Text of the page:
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Watching

Video Digest: February 29, 2008

Fidel Castro: a video retrospective. From noble rebel to despised tyrant, an education in images of the notorious leader, by Meave Gallagher.

I would like to dedicate this digest to a colleague, whose fascination with Cuba began with his “first sight of Fidel Castro and his bearded cohort during the early and triumphant moments of the Cuban revolution.” I think I understand now.

El Comandante en Jefe has been in power since 1959. After hundreds of attempts on his life, and at 81 years old, he says, OK guys, my brother’s got this; I’m in the study when you need me. Amazing.

I was born in the early ‘80s, and if I learned anything about Cuba in school, it was a distillation of more than 20 years of thwarted invasion, nuclear showdown, and endless anti-communist propaganda. Right, and cigars. Public school education ignored it; in college, I learned people will put Che’s face anywhere, on anything. On Feb. 19, when Fidel announced he would no longer hold office, I thought, here’s another historical icon I know nothing about. A vague feeling of dislike and a plan to see that movie about the Cuban poet with Johnny Depp in a dress—these things are neither knowledge nor understanding.

Hours of research later, I’ve cobbled together a highlights reel of Fidel in action. To begin, a modern mini-retrospective for refreshment.




Forty-nine years ago, you might have seen the news of Fidel and Raúl’s successful march on Havana, which I’m sure you know was the culmination of five years of guerilla tactics against Batista, who was bff with Meyer Lansky and who ran for senate in 1948 from his home in Daytona Beach. Four years later, dear Fulgencio seized the presidency through a military coup, and overall things were rotten on the isle of Cuba until the brothers Castro arrived in Havana.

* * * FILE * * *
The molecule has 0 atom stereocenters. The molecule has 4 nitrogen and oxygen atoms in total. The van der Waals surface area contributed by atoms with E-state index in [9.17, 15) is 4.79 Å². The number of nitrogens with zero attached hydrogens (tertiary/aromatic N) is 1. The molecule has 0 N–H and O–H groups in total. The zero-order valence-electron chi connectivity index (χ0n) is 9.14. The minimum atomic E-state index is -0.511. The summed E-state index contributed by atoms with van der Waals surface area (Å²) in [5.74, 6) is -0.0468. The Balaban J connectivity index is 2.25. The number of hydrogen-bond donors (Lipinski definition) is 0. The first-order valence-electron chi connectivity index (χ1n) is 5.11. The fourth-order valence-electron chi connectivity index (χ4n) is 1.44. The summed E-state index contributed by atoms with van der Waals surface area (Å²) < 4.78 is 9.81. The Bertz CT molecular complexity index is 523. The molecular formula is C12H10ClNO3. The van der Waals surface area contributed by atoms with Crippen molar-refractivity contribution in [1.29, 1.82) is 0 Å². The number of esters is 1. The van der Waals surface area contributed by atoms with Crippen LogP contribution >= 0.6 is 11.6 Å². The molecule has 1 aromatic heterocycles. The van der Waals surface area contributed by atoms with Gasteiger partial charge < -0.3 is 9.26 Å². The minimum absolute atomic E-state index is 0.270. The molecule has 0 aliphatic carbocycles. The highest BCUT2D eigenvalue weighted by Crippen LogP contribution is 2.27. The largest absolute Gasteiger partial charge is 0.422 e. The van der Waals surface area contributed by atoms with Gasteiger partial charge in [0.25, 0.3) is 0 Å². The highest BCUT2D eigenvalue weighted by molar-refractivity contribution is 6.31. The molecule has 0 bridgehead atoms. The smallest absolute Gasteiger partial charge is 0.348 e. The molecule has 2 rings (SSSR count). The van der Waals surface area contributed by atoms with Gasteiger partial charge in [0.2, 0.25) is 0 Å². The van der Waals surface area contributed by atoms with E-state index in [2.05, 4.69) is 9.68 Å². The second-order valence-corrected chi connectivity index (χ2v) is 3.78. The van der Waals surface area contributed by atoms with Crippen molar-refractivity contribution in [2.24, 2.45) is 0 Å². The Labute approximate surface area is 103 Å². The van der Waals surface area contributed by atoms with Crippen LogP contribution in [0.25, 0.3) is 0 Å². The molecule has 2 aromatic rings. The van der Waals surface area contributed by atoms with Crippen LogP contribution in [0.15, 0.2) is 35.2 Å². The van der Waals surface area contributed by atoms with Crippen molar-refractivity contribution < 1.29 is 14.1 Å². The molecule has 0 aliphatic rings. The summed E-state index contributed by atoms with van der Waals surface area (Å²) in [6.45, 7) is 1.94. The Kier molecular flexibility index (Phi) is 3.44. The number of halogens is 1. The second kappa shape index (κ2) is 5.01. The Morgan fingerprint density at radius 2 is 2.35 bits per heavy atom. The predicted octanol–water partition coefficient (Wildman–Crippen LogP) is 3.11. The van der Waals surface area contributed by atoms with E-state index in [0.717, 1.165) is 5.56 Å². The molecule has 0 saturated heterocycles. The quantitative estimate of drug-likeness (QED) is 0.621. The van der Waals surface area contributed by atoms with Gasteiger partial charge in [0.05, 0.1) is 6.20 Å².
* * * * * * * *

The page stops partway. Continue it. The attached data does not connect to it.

President Eisenhower officially recognized the new government on January 7, 1959, with Fidel as the head of the military. The following month, however, the new prime minister abruptly resigned, and Fidel assumed the title he has owned ever since. The U.S. almost immediately began hating him; the man wanted the Cuban people to profit from their own natural resources? That is not the way the free market works—didn’t he know about economic liberalism, for god’s sake? Well, the embargo enacted in 1962 would fix his wagon. Nobody messes with United Fruit.




Every head of state needs a break from leading the country now and then. Doesn’t our sitting president regularly jet off to clear brush? Seems Fidel enjoyed a day off too, hanging out with some guys on a boat. Note: this clip is silent; my theory is that the iconic power radiating from Fidel and his buddies struck the camera dumb.




So, how ‘bout that Cuban Missile Crisis? If anyone remembers what a viable nuclear threat felt like, I’d love to talk to you. Che, Fidel’s right-hand man for nearly a decade, had been pretty eager to use those Soviet nukes against the U.S.; Khrushchev’s refusal and subsequent removal of the missiles was a big contributor to Che’s leaving Fidel and Cuba to fight in other wars. He also disapproved of the Soviet’s anti-Chinese-communism position, and how closely it seemed Fidel had aligned Cuba with the U.S.S.R. When Che was executed in Bolivia by C.I.A.-led forces in 1967, it really broke Fidel’s heart. Not that the History Channel here would deign to mention anything so womanly as feelings.